Portland installs cigarette butt trash cans

PORTLAND, Maine (NEWS CENTER) -- The city of Portland and business leaders instituted a new program Thursday intended to remove and reduce cigarette butts on city streets, many of which end up in Casco Bay.

"Businesses and residents have long expressed their concerns to city officials about cigarette butts littering our streets and sidewalks," said Portland City Councilor Cheryl Leeman.

Spartan Grill owner Mike Roylos made the "Sidewalk Buttlers" which give people a place to dispose of the butts. Almost 70 "buttlers" are installed on posts and poles on the peninsula. Local businesses and organizations donated the funds for the "buttlers," which cost $59 each.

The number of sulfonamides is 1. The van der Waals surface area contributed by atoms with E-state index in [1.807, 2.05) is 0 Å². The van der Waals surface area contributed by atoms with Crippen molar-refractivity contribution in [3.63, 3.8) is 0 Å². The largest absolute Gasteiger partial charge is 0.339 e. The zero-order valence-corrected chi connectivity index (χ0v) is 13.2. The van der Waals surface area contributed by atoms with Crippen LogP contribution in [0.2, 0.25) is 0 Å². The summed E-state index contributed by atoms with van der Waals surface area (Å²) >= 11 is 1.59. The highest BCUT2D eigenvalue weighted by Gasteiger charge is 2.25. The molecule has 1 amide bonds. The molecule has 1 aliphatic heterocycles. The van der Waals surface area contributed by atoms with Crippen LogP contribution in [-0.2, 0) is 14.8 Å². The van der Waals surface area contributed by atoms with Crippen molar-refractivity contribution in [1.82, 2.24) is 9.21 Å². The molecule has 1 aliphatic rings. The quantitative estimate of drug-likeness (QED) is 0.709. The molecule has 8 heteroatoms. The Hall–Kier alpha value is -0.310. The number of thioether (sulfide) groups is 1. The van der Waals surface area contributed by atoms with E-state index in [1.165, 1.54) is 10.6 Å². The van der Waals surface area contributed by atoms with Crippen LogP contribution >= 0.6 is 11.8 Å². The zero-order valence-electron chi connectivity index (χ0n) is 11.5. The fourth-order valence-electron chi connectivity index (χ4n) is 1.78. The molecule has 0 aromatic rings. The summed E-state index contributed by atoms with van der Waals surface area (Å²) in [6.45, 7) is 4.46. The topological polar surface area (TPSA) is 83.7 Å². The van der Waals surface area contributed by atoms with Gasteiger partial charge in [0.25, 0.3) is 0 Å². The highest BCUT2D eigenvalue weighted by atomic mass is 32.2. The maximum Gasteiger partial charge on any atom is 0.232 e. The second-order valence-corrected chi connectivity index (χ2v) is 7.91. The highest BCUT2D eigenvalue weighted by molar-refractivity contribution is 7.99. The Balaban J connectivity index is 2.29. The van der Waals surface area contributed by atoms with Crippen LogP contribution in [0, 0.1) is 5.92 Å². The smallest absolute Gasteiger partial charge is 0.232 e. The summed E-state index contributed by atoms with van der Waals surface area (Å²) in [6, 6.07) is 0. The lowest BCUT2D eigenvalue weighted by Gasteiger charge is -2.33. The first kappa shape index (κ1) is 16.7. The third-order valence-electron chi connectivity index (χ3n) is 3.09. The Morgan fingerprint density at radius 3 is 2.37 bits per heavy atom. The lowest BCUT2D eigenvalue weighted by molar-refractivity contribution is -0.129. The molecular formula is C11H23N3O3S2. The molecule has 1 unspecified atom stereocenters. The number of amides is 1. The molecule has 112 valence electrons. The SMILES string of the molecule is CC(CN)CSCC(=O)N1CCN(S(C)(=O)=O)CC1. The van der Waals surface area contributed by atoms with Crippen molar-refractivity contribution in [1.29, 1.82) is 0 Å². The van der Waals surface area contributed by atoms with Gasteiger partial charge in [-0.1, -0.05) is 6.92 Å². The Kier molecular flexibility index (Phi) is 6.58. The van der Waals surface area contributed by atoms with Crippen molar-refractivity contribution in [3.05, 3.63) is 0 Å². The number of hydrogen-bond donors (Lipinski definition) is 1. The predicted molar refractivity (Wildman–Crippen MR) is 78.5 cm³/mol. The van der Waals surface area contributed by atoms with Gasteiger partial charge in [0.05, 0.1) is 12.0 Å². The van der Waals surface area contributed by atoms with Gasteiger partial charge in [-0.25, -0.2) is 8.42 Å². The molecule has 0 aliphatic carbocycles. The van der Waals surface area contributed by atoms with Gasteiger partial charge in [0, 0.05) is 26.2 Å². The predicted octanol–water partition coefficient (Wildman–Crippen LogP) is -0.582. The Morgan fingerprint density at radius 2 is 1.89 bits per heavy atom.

"It doesn't require any sidewalk real estate, is vandal-resistant, and does not hinder sweeping or snow removal," said Roylos.

The Natural Resources Council of Maine says that butts consist of 38 percent of roadside litter. Americans for Nonsmokers Rights' says that worldwide, an estimated 1.69 billion pounds of butts wind us as trash. Cigarette butts are not biodegradable and contain many toxic chemicals, several of which are carcinogens. Studies show that cigarette butts in the ocean are toxic to fish and other marine life.

The city's Public Services Department will train a Workfare recipients to remove the trash from the "buttlers." The city will store the trash at the Spring Street Garage and then will ship the butts to TerraCycle, a company that makes plastic pellets out of butts.


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